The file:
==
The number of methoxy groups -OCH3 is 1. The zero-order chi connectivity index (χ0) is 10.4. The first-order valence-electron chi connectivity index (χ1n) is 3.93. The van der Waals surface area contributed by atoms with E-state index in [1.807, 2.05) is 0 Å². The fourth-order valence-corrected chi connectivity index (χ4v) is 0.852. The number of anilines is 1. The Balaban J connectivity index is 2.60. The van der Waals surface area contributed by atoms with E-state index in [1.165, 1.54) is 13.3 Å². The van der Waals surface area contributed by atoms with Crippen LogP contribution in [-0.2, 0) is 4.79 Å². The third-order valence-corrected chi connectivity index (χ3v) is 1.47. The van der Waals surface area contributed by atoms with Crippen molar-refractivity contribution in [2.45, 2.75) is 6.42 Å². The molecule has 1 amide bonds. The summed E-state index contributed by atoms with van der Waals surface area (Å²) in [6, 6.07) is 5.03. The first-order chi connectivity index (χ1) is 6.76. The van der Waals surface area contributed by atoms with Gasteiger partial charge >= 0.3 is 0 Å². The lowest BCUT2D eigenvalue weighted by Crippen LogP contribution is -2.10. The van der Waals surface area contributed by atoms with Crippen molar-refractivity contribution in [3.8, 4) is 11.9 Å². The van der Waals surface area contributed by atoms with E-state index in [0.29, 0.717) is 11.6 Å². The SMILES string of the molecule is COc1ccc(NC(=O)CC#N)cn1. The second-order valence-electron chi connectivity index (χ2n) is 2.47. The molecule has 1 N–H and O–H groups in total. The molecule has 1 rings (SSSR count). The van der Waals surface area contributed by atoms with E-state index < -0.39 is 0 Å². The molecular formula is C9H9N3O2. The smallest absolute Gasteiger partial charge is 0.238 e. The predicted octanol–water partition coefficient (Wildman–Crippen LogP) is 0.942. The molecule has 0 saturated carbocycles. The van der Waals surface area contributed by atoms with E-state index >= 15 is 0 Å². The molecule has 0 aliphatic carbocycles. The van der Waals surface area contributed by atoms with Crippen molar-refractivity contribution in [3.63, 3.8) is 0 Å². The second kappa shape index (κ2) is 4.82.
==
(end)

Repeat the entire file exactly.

The number of methoxy groups -OCH3 is 1. The zero-order chi connectivity index (χ0) is 10.4. The first-order valence-electron chi connectivity index (χ1n) is 3.93. The van der Waals surface area contributed by atoms with E-state index in [1.807, 2.05) is 0 Å². The fourth-order valence-corrected chi connectivity index (χ4v) is 0.852. The number of anilines is 1. The Balaban J connectivity index is 2.60. The van der Waals surface area contributed by atoms with E-state index in [1.165, 1.54) is 13.3 Å². The van der Waals surface area contributed by atoms with Crippen LogP contribution in [-0.2, 0) is 4.79 Å². The third-order valence-corrected chi connectivity index (χ3v) is 1.47. The van der Waals surface area contributed by atoms with Crippen molar-refractivity contribution in [2.45, 2.75) is 6.42 Å². The molecule has 1 amide bonds. The summed E-state index contributed by atoms with van der Waals surface area (Å²) in [6, 6.07) is 5.03. The first-order chi connectivity index (χ1) is 6.76. The van der Waals surface area contributed by atoms with Gasteiger partial charge >= 0.3 is 0 Å². The lowest BCUT2D eigenvalue weighted by Crippen LogP contribution is -2.10. The van der Waals surface area contributed by atoms with Crippen molar-refractivity contribution in [3.8, 4) is 11.9 Å². The van der Waals surface area contributed by atoms with E-state index in [0.29, 0.717) is 11.6 Å². The SMILES string of the molecule is COc1ccc(NC(=O)CC#N)cn1. The second-order valence-electron chi connectivity index (χ2n) is 2.47. The molecule has 1 N–H and O–H groups in total. The molecule has 1 rings (SSSR count). The van der Waals surface area contributed by atoms with E-state index < -0.39 is 0 Å². The molecular formula is C9H9N3O2. The smallest absolute Gasteiger partial charge is 0.238 e. The predicted octanol–water partition coefficient (Wildman–Crippen LogP) is 0.942. The molecule has 0 saturated carbocycles. The van der Waals surface area contributed by atoms with E-state index >= 15 is 0 Å². The molecule has 0 aliphatic carbocycles. The van der Waals surface area contributed by atoms with Crippen molar-refractivity contribution in [3.63, 3.8) is 0 Å². The second kappa shape index (κ2) is 4.82.